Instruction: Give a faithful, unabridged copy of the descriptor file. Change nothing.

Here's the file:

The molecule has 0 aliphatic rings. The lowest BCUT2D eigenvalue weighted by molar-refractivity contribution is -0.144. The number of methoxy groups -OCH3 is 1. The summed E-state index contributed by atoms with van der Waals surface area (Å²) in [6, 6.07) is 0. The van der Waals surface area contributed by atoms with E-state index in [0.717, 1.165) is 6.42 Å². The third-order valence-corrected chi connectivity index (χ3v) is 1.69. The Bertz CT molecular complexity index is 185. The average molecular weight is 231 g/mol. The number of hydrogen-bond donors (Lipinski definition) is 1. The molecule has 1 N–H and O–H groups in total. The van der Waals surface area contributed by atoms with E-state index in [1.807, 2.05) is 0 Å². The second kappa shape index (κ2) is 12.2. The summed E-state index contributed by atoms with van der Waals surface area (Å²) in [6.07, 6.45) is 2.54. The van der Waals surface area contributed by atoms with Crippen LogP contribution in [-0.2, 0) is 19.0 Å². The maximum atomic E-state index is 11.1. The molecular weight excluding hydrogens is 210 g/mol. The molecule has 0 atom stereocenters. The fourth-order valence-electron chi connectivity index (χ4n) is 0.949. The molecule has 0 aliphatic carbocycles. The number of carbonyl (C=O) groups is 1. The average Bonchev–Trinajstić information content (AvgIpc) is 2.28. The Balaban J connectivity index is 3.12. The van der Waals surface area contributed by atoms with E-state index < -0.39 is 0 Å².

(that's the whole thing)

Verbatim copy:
The molecule has 0 aliphatic rings. The lowest BCUT2D eigenvalue weighted by molar-refractivity contribution is -0.144. The number of methoxy groups -OCH3 is 1. The summed E-state index contributed by atoms with van der Waals surface area (Å²) in [6, 6.07) is 0. The van der Waals surface area contributed by atoms with E-state index in [0.717, 1.165) is 6.42 Å². The third-order valence-corrected chi connectivity index (χ3v) is 1.69. The Bertz CT molecular complexity index is 185. The average molecular weight is 231 g/mol. The number of hydrogen-bond donors (Lipinski definition) is 1. The molecule has 1 N–H and O–H groups in total. The van der Waals surface area contributed by atoms with E-state index in [1.807, 2.05) is 0 Å². The second kappa shape index (κ2) is 12.2. The summed E-state index contributed by atoms with van der Waals surface area (Å²) in [6.07, 6.45) is 2.54. The van der Waals surface area contributed by atoms with Crippen LogP contribution in [-0.2, 0) is 19.0 Å². The maximum atomic E-state index is 11.1. The molecular weight excluding hydrogens is 210 g/mol. The molecule has 0 atom stereocenters. The fourth-order valence-electron chi connectivity index (χ4n) is 0.949. The molecule has 0 aliphatic carbocycles. The number of carbonyl (C=O) groups is 1. The average Bonchev–Trinajstić information content (AvgIpc) is 2.28. The Balaban J connectivity index is 3.12. The van der Waals surface area contributed by atoms with E-state index < -0.39 is 0 Å².